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Maintaining Sonic Texture with Time Scale Compression by a Factor of 100 or More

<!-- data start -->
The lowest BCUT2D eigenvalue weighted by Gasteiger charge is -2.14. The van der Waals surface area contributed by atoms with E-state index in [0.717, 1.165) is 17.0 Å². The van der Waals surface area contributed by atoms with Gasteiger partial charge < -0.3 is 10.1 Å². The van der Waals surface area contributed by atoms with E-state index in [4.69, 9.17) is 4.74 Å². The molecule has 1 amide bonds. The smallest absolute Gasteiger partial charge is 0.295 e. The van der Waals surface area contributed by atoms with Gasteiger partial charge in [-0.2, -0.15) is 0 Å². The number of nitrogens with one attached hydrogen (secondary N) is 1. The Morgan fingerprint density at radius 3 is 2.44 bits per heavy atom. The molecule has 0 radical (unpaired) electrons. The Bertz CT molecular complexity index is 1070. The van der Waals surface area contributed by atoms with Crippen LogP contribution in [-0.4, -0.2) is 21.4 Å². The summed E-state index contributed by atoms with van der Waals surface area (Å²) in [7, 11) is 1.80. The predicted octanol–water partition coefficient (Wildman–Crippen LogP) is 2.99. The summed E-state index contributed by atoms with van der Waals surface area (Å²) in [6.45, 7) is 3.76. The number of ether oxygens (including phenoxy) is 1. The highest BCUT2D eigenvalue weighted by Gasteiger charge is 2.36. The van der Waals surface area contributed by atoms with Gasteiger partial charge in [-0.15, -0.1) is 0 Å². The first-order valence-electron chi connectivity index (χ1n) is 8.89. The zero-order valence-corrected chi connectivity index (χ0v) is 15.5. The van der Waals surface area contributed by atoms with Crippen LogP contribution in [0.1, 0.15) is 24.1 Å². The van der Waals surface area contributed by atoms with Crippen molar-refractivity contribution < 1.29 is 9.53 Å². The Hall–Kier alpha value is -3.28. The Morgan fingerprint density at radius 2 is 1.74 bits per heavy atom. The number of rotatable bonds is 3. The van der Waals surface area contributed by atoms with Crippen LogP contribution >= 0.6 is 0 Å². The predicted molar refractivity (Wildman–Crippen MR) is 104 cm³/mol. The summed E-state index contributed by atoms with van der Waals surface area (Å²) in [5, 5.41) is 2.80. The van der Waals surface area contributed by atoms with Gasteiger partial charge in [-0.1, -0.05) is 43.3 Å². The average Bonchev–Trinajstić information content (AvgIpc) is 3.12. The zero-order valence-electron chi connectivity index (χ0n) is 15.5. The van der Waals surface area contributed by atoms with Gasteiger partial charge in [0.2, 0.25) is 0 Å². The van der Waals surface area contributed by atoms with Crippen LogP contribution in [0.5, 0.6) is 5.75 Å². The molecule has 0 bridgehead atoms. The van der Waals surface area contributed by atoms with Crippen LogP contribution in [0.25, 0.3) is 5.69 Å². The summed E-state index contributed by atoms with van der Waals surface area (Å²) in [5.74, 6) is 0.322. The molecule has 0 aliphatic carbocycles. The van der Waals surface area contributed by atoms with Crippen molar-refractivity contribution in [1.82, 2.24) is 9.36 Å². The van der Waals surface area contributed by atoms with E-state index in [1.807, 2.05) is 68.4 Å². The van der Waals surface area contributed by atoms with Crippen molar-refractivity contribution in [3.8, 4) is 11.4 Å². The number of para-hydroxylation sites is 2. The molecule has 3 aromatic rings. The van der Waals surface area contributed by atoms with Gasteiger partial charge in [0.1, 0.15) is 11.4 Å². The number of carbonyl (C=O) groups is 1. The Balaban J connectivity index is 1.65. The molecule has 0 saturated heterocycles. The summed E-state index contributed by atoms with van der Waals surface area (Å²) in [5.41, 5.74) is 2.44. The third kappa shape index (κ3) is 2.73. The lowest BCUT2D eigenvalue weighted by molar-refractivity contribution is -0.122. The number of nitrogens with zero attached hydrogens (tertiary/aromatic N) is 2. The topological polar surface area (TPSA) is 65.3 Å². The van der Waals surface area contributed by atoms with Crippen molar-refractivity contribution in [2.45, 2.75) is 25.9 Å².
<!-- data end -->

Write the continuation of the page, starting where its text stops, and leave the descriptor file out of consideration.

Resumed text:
Time lapse photography is a common technique to present a slowly evolving visual scene with an artificially rapid temporal scale. Events in the scene that unfold over minutes, hours, or days in real time can be viewed in a shorter video clip. Audio time scaling by a major compression factor can be considered the aural equivalent of time lapse video, but obtaining meaningful time-compressed audio requires interesting practical and conceptual challenges in order to retain the original sonic texture. This paper reviews a variety of existing techniques for compressing 24 hours of audio into just a few minutes of representative "time lapse" audio, and explores several useful modifications and challenges.
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